Sales and Marketing seem like two heads of one organization. Two heads are better than one, so the saying goes. But also, there’s a tale of a two-headed monster that fights with itself. It is important to avoid the second scenario by aligning these two and making them work like a well-oiled machine. Bringing top talent to these departments and equipping them with tools will not help if they don’t communicate with each other. For a CEO, it is crucial to understand the state of their company when it comes to the sales-marketing relationship.
Is Your Business Sales-Driven or Marketing-Driven?
Both sales and marketing are important for every business, but their balance will differ. Some businesses rely on a huge sales force, with tactical support from marketing. B2B companies often get their qualified leads from referrals, networking, and proactive sales teams. For other firms, marketing is the driver of growth, with sales supporting in the closing stage. In the consumer goods industry, large audiences discover the product through advertising and marketing and they influence their buying decision until conversion. Some businesses have a more balanced approach. In the auto industry, manufacturers invest a lot in their marketing for awareness and visibility, but they also invest in dealers who are responsible for closing the sale when marketing brings someone through the door. You should know what the balance is in your organization and the industry you are in in order to build the best sales and marketing teams and ensure collaboration between them. According to Chron, a sales-driven organization’s primary goal is to secure a maximum return on short-term investment, while a marketing-driven company develops its activities, product offerings, and business strategies around the needs and wants of consumers. Ask yourself these questions:
- Is your organization currently more sales or more marketing-driven?
- Who is creating the pipeline – marketing efforts or a sales force?
- Where is the conversion happening?
- What are your competitors doing?
- Where are you currently investing?
Assess the State of Sales and Marketing Functions in Our Organization
Once you understand your main driver of conversions you should assess the personnel, resources, and relationship of your marketing and sales departments. This assessment identifies gaps that you might be missing. Surprisingly, companies that traditionally rely on sales often have underdeveloped sales departments or processes, and those that benefit from marketing actually underinvest in sales. According to Harvard Business Review, there are four types of relationships between marketing and sales departments: Undefined, Defined, Aligned and Integrated. This is a great starting point and a potential eye-opener for you.
Do a transparent assessment of:
- The relationship between your marketing and sales.
- Human resources: How many people work in your teams? What do you outsource? Where are the known gaps?
- Budget: Calculate ROI and ROAS to determine where you overinvest and underinvest.
- Operations: what tools do you use? What kind of data do you collect? How much is automated?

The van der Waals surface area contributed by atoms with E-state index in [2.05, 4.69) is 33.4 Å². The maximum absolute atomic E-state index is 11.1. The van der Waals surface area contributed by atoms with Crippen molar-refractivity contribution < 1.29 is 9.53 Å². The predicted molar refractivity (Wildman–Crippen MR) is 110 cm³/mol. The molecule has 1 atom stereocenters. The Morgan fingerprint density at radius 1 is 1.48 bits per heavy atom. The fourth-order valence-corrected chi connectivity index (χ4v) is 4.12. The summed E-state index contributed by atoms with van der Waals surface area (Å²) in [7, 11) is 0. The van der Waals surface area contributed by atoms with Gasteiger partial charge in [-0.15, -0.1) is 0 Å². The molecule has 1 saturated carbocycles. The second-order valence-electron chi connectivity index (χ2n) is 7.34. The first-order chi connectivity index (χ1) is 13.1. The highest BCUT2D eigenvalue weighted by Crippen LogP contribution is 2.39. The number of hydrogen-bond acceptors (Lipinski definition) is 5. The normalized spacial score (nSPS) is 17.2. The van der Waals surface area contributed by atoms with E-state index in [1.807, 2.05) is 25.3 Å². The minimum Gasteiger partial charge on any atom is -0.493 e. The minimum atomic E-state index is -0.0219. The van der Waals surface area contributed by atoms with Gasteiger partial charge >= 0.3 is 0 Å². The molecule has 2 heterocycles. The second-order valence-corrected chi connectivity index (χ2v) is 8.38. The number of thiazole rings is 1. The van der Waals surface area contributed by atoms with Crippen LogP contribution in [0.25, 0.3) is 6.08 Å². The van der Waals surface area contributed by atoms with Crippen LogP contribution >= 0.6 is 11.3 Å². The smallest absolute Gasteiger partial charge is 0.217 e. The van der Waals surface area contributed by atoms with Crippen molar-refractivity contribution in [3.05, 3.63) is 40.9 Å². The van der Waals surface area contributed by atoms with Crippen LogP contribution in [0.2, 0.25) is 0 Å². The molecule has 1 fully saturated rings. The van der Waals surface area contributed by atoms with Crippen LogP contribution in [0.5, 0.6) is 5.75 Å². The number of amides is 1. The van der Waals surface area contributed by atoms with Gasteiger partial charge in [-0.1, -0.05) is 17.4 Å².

Make Technology Your Friend
Technology exists to help both sales and marketing; CRM systems, marketing automation platforms, data analytics tools – to mention a few. Yet, once installed, issues emerge. Systems are underutilized or not integrated. Whether you already invested in such a platform, or you’re planning to do so, keep this in mind:
- Research what platforms will fit your company’s needs best right now, and into the future.
- Hire experts to help you with integration. It pays off to hire someone before you lose months or even years figuring it out yourself only to achieve mediocre results.
- Your staff will likely need substantial training on the platform to best leverage its capabilities.
Don’t Compete, Cooperate – Share the Intelligence
Many marketing and sales departments see each other as competitors rather than complementary parts of the same company. Research shows that businesses with strong sales and marketing alignment are 67% more effective at closing deals, 58% more effective at retaining customers and driving 208% more revenue due to their marketing efforts. Create processes that help your marketing and sales share the intelligence.
- Sales can help marketing understand the ideal customer.
- Marketing can help sales understand a buyer’s journey and differences in customer intentions.
- Sales can help marketing understand average contract size, customer lifecycle, and won vs. loss rate in the pipeline.
- Marketing can help sales understand conversion rates from various channels.
- Sales can share communication tactics that marketing can replicate in their campaigns.
- Marketing can update sales on current campaigns so that sales know what to expect and provide a quick follow-up.
- Sales can provide accurate pipeline values and lead updates so that marketing can calculate ROAS and optimize spend.
There are many ways in which the alignment can be achieved: through ongoing joint meetings, shared lead qualifying process, and transparent reporting.
Decide Where to Put Your Focus Next
Both marketing and sales are important for every company. But now you should decide where to invest. At first, you may choose to build a salesforce since that’s your main business driver. But if you want to keep growing, you will eventually need strong marketing. For example, if you and your competitors invest in big salesforces, then building a recognizable brand and a powerful marketing engine will make you stand out. Create a roadmap for your investments. Follow the steps outlined above to prepare yourself for what’s coming, where to invest next, and how to stay in front of the competition.